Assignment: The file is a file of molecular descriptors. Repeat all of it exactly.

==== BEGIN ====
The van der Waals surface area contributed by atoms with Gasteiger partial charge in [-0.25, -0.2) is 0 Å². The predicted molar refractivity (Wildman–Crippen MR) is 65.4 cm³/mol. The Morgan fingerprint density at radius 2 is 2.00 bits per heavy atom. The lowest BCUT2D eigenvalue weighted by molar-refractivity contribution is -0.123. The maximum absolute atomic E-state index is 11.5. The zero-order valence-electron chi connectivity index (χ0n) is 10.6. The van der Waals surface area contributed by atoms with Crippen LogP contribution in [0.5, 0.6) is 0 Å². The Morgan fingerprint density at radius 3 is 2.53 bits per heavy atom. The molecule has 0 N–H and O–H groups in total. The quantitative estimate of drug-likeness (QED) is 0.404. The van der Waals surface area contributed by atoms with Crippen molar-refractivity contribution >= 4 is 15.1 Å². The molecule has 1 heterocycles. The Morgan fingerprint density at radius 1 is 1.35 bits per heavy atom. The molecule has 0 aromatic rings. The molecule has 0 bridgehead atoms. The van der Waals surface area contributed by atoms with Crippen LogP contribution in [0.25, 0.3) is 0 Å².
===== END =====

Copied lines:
The van der Waals surface area contributed by atoms with Gasteiger partial charge in [-0.25, -0.2) is 0 Å². The predicted molar refractivity (Wildman–Crippen MR) is 65.4 cm³/mol. The Morgan fingerprint density at radius 2 is 2.00 bits per heavy atom. The lowest BCUT2D eigenvalue weighted by molar-refractivity contribution is -0.123. The maximum absolute atomic E-state index is 11.5. The zero-order valence-electron chi connectivity index (χ0n) is 10.6. The van der Waals surface area contributed by atoms with Crippen LogP contribution in [0.5, 0.6) is 0 Å². The Morgan fingerprint density at radius 3 is 2.53 bits per heavy atom. The molecule has 0 N–H and O–H groups in total. The quantitative estimate of drug-likeness (QED) is 0.404. The van der Waals surface area contributed by atoms with Crippen molar-refractivity contribution >= 4 is 15.1 Å². The molecule has 1 heterocycles. The Morgan fingerprint density at radius 1 is 1.35 bits per heavy atom. The molecule has 0 aromatic rings. The molecule has 0 bridgehead atoms. The van der Waals surface area contributed by atoms with Crippen LogP contribution in [0.25, 0.3) is 0 Å².